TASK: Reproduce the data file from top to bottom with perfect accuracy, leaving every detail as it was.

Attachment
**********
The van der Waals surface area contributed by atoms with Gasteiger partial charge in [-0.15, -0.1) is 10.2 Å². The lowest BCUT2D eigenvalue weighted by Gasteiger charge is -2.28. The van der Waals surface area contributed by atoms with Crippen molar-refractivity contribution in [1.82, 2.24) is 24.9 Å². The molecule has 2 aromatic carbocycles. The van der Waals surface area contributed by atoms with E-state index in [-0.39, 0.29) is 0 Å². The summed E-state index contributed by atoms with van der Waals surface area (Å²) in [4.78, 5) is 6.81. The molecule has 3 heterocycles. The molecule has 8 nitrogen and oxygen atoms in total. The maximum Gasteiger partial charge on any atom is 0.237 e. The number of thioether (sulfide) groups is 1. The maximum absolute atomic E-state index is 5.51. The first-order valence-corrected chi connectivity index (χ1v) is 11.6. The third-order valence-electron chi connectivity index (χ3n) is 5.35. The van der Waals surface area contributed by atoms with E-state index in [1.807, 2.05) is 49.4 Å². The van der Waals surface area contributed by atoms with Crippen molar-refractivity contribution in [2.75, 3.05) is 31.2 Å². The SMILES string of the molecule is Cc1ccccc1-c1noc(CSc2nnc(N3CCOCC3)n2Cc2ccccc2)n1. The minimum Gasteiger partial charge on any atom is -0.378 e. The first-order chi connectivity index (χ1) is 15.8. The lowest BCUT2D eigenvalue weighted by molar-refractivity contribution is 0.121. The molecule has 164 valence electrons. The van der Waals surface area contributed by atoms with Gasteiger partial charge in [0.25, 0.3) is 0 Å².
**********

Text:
The van der Waals surface area contributed by atoms with Gasteiger partial charge in [-0.15, -0.1) is 10.2 Å². The lowest BCUT2D eigenvalue weighted by Gasteiger charge is -2.28. The van der Waals surface area contributed by atoms with Crippen molar-refractivity contribution in [1.82, 2.24) is 24.9 Å². The molecule has 2 aromatic carbocycles. The van der Waals surface area contributed by atoms with E-state index in [-0.39, 0.29) is 0 Å². The summed E-state index contributed by atoms with van der Waals surface area (Å²) in [4.78, 5) is 6.81. The molecule has 3 heterocycles. The molecule has 8 nitrogen and oxygen atoms in total. The maximum Gasteiger partial charge on any atom is 0.237 e. The number of thioether (sulfide) groups is 1. The maximum absolute atomic E-state index is 5.51. The first-order valence-corrected chi connectivity index (χ1v) is 11.6. The third-order valence-electron chi connectivity index (χ3n) is 5.35. The van der Waals surface area contributed by atoms with E-state index in [1.807, 2.05) is 49.4 Å². The van der Waals surface area contributed by atoms with Crippen molar-refractivity contribution in [2.75, 3.05) is 31.2 Å². The SMILES string of the molecule is Cc1ccccc1-c1noc(CSc2nnc(N3CCOCC3)n2Cc2ccccc2)n1. The minimum Gasteiger partial charge on any atom is -0.378 e. The first-order chi connectivity index (χ1) is 15.8. The lowest BCUT2D eigenvalue weighted by molar-refractivity contribution is 0.121. The molecule has 164 valence electrons. The van der Waals surface area contributed by atoms with Gasteiger partial charge in [0.25, 0.3) is 0 Å².